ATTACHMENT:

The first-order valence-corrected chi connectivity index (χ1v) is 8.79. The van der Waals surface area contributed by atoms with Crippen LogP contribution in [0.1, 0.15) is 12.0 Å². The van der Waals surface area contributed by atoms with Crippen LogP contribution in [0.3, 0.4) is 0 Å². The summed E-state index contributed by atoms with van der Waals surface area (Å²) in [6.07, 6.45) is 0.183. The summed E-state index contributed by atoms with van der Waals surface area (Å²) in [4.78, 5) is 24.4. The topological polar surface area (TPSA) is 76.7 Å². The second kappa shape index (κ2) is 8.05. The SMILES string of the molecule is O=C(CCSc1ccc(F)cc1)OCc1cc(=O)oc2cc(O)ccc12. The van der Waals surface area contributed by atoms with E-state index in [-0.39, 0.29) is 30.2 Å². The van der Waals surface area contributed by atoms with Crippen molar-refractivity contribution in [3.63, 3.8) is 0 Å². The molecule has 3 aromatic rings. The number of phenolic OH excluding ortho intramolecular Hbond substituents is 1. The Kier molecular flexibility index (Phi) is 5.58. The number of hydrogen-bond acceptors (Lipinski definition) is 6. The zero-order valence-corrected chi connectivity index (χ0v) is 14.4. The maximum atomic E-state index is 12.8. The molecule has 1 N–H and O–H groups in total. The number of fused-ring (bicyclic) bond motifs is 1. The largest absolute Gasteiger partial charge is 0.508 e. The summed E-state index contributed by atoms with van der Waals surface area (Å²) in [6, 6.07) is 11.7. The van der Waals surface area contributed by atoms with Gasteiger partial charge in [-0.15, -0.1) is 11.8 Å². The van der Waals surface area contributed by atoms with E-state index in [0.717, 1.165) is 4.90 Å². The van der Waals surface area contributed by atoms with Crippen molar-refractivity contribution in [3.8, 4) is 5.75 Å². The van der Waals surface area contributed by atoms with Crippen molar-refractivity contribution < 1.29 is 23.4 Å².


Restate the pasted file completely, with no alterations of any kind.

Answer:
The first-order valence-corrected chi connectivity index (χ1v) is 8.79. The van der Waals surface area contributed by atoms with Crippen LogP contribution in [0.1, 0.15) is 12.0 Å². The van der Waals surface area contributed by atoms with Crippen LogP contribution in [0.3, 0.4) is 0 Å². The summed E-state index contributed by atoms with van der Waals surface area (Å²) in [6.07, 6.45) is 0.183. The summed E-state index contributed by atoms with van der Waals surface area (Å²) in [4.78, 5) is 24.4. The topological polar surface area (TPSA) is 76.7 Å². The second kappa shape index (κ2) is 8.05. The SMILES string of the molecule is O=C(CCSc1ccc(F)cc1)OCc1cc(=O)oc2cc(O)ccc12. The van der Waals surface area contributed by atoms with E-state index in [-0.39, 0.29) is 30.2 Å². The van der Waals surface area contributed by atoms with Crippen molar-refractivity contribution in [3.63, 3.8) is 0 Å². The molecule has 3 aromatic rings. The number of phenolic OH excluding ortho intramolecular Hbond substituents is 1. The Kier molecular flexibility index (Phi) is 5.58. The number of hydrogen-bond acceptors (Lipinski definition) is 6. The zero-order valence-corrected chi connectivity index (χ0v) is 14.4. The maximum atomic E-state index is 12.8. The molecule has 1 N–H and O–H groups in total. The number of fused-ring (bicyclic) bond motifs is 1. The largest absolute Gasteiger partial charge is 0.508 e. The summed E-state index contributed by atoms with van der Waals surface area (Å²) in [6, 6.07) is 11.7. The van der Waals surface area contributed by atoms with Gasteiger partial charge in [-0.15, -0.1) is 11.8 Å². The van der Waals surface area contributed by atoms with E-state index in [0.717, 1.165) is 4.90 Å². The van der Waals surface area contributed by atoms with Crippen molar-refractivity contribution in [3.8, 4) is 5.75 Å². The van der Waals surface area contributed by atoms with Crippen molar-refractivity contribution < 1.29 is 23.4 Å².